Successful research strategy for nanotechnology protects humans and the environment
Nanotechnology is universally hailed as the progressive technology of the 21st century. It is highly innovative and dynamic and opens up new possibilities for saving resources and energy. However, as is the case with all new technologies, its potential effects on the environment as well as consumer and worker health raises a number of questions. In order to be able to answer any open questions relating to nanomaterials and weigh up their opportunities and risks, the Federal Institute for Occupational Safety and Health (BAuA), the Federal Institute for Risk Assessment (BfR) and the Federal Environment Agency (UBA) developed a research strategy as early as 2007. The Federal Physical-Technical Institute (PTB) and the Federal Institute for Materials Research and Testing (BAM) are now additionally involved in the continuation and development of that research strategy. The first assessment, for which the state of over 80 research projects on the opportunities and risk aspects of nanotechnology was scrutinised in great detail, is now available. Areas where progress has been made notably include the development of measurement and testing procedures, the monitoring of potential exposure levels for humans and of contamination levels of the environment, and risk assessment.
With the joint research strategy, the involved federal authorities combine their resources to ensure that the innovative potential of new technologies is reconciled with the need for safety for humans and the environment. Through structured cooperation, the risks posed by new technologies are to be recognised and assessed at an early stage of development – as a basis for providing advice to politicians and developing practical solutions.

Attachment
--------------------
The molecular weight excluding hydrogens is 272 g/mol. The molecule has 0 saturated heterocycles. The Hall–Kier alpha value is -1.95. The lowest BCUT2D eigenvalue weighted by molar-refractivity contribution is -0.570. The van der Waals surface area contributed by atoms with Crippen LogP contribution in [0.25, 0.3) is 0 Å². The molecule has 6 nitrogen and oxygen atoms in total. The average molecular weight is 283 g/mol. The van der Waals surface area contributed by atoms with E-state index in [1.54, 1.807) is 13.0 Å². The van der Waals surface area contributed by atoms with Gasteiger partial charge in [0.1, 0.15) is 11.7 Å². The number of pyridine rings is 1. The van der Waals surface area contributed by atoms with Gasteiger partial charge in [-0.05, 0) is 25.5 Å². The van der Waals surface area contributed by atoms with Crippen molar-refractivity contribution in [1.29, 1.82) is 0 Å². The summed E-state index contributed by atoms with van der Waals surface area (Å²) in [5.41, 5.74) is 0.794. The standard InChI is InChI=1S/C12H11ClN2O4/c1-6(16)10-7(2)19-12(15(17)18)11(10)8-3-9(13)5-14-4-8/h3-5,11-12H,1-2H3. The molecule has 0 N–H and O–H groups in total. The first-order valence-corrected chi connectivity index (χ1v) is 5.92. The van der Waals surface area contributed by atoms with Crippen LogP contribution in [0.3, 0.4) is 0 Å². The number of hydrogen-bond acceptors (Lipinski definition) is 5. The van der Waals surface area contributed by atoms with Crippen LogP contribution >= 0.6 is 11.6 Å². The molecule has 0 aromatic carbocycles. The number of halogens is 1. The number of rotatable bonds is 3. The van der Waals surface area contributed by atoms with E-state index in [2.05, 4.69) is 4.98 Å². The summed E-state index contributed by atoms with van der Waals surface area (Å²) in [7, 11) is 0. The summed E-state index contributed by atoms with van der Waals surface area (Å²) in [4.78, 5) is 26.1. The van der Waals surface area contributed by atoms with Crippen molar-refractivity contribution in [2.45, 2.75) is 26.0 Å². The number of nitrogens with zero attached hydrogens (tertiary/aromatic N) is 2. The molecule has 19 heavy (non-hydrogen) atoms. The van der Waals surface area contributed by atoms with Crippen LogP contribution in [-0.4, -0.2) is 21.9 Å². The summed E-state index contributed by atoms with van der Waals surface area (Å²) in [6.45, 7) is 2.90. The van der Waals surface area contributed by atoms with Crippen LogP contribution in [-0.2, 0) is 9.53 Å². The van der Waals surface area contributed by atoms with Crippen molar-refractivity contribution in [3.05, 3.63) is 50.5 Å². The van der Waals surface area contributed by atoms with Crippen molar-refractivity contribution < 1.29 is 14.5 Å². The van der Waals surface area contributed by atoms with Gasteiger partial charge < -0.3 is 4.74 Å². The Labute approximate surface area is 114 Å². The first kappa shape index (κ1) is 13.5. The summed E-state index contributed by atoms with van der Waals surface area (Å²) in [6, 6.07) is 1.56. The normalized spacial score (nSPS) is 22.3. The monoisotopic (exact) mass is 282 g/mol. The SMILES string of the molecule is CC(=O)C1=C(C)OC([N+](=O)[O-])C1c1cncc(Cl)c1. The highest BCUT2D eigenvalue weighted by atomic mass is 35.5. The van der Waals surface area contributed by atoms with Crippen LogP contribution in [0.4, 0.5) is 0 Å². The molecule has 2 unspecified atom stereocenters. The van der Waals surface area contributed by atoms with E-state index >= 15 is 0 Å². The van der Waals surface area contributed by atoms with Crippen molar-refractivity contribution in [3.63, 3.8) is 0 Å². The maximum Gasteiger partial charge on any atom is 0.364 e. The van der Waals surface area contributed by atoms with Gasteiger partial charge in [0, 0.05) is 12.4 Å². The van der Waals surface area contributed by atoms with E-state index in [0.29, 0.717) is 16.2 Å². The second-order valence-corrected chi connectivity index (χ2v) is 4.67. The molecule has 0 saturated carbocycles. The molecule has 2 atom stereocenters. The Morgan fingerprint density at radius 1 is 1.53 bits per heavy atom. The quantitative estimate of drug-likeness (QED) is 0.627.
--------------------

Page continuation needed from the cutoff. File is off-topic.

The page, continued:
The public debate focuses on the potential risks of nanomaterials. The research strategy formulated by the federal authorities in 2007 listed unanswered research questions and set priorities. The emphasis was mainly on questions relating to the characterisation of nanomaterials with regard to their shape and composition, the recognition of harmful properties, and on methods to determine nanoparticles released from products. In addition, the research strategy described conditions under which risks associated with nanomaterials can be assessed and defined guidelines for successful risk management and related risk communication.
In the assessment which is now presented, the state and most important findings of 85 research projects are compiled which have been inspired or supervised by the joint research strategy. The results reveal the great complexity of the issues involved, but they also permit a first demarcation of risk factors. The intention is for future research to avoid extensive research on a number of individual nanomaterials while nevertheless being able to gain reliable insights into the protection of workers, consumers and the environment.
The first 125-page assessment of the joint research strategy by the department research facilities of the federal authorities entitled “Nanotechnology – Health and Environmental Risks of Nanomaterials” can be downloaded from the internet pages of the federal authorities or obtained via the pages of the BMU (Ministry of Environment, Nature Protection and Reactor Safety).
On 30 April 2013, this assessment will be presented to the public in the BMU in Berlin. Due to limited seats, it is necessary to register by sending an e-mail to firstname.lastname@example.org.
About the BfR
The Federal Institute for Risk Assessment (BfR) is a scientific institution within the portfolio of the Federal Ministry of Food, Agriculture and Consumer Protection (BMELV). It advises the Federal Government and Federal Laender on questions of food, chemical and product safety. The BfR conducts its own research on topics that are closely linked to its assessment tasks.